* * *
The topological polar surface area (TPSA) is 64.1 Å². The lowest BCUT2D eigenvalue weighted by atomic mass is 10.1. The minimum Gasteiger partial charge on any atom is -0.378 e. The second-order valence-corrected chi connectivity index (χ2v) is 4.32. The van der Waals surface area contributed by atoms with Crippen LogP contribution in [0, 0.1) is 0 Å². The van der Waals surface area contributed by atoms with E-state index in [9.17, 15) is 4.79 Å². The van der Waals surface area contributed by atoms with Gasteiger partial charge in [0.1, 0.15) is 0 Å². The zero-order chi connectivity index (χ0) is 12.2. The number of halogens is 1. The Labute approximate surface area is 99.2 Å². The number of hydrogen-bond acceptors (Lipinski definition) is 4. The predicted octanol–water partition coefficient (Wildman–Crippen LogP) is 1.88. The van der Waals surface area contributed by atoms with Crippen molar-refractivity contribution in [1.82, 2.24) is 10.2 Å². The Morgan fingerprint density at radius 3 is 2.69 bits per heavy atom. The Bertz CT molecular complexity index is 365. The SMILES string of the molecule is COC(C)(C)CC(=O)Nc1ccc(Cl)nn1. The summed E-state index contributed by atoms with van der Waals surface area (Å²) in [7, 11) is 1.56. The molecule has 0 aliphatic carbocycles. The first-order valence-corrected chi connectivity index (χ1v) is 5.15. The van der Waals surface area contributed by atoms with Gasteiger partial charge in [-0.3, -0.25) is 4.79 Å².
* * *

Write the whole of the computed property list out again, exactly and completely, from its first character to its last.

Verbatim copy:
The topological polar surface area (TPSA) is 64.1 Å². The lowest BCUT2D eigenvalue weighted by atomic mass is 10.1. The minimum Gasteiger partial charge on any atom is -0.378 e. The second-order valence-corrected chi connectivity index (χ2v) is 4.32. The van der Waals surface area contributed by atoms with Crippen LogP contribution in [0, 0.1) is 0 Å². The van der Waals surface area contributed by atoms with E-state index in [9.17, 15) is 4.79 Å². The van der Waals surface area contributed by atoms with Gasteiger partial charge in [0.1, 0.15) is 0 Å². The zero-order chi connectivity index (χ0) is 12.2. The number of halogens is 1. The Labute approximate surface area is 99.2 Å². The number of hydrogen-bond acceptors (Lipinski definition) is 4. The predicted octanol–water partition coefficient (Wildman–Crippen LogP) is 1.88. The van der Waals surface area contributed by atoms with Crippen molar-refractivity contribution in [1.82, 2.24) is 10.2 Å². The Morgan fingerprint density at radius 3 is 2.69 bits per heavy atom. The Bertz CT molecular complexity index is 365. The SMILES string of the molecule is COC(C)(C)CC(=O)Nc1ccc(Cl)nn1. The summed E-state index contributed by atoms with van der Waals surface area (Å²) in [7, 11) is 1.56. The molecule has 0 aliphatic carbocycles. The first-order valence-corrected chi connectivity index (χ1v) is 5.15. The van der Waals surface area contributed by atoms with Gasteiger partial charge in [-0.3, -0.25) is 4.79 Å².